To implement and enforce any of the above tobacco retailer environmental strategies, it is essential for jurisdictions to know which retailers are selling tobacco products. To date, 38 USA states require retailers to have a licence to sell conventional tobacco products.88 A 2014 California study found that youth and young adults living in jurisdictions with strong local retail licensing ordinances were less likely to use cigarettes.89 However, many tobacco retailer licensing lists are not valid, often making it difficult to track and enforce policies.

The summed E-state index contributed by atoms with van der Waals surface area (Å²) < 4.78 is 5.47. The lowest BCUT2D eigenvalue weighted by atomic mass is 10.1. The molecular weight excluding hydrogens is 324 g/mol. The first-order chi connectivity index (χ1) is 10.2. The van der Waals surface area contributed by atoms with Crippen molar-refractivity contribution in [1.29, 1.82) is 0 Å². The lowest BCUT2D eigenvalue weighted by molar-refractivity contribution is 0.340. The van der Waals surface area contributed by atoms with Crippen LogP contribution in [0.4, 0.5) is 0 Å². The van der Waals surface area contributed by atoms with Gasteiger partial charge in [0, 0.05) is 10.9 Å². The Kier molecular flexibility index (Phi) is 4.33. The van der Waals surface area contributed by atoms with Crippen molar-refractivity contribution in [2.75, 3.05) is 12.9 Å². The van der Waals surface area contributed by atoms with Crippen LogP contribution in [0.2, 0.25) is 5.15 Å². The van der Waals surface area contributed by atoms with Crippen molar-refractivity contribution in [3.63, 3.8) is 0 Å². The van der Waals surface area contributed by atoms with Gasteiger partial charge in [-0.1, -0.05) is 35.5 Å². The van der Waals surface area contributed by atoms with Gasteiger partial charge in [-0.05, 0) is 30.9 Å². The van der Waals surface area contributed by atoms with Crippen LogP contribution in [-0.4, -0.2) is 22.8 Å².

By knowing where tobacco retailers are located, a licensing system lends itself to tobacco retailer reduction strategies. A type of ‘cap and winnow’ approach has been proposed,90 where a cap on the number of tobacco retailers in a jurisdiction is set and no additional retailers may open until the total number of retailers is below this cap. Moreover, if retailers violate existing tobacco control policies (eg, selling to a minor), they lose their licence to sell tobacco, resulting in a natural reduction of tobacco retailers over time.90 After increasing tobacco licence fees by 15-fold in South Australia, the number of licences decreased by almost 24%.91 A similar decrease (10 000 licences to 7250) was observed in Finland after an increased fee.92 Other common retailer reduction strategies include prohibiting tobacco retailers near schools, within a certain distance of one another, and prohibiting certain retailer types (eg, pharmacies) from selling tobacco products.90 Theoretically, as the number of retailers decreases, exposure to POS marketing should decrease as well.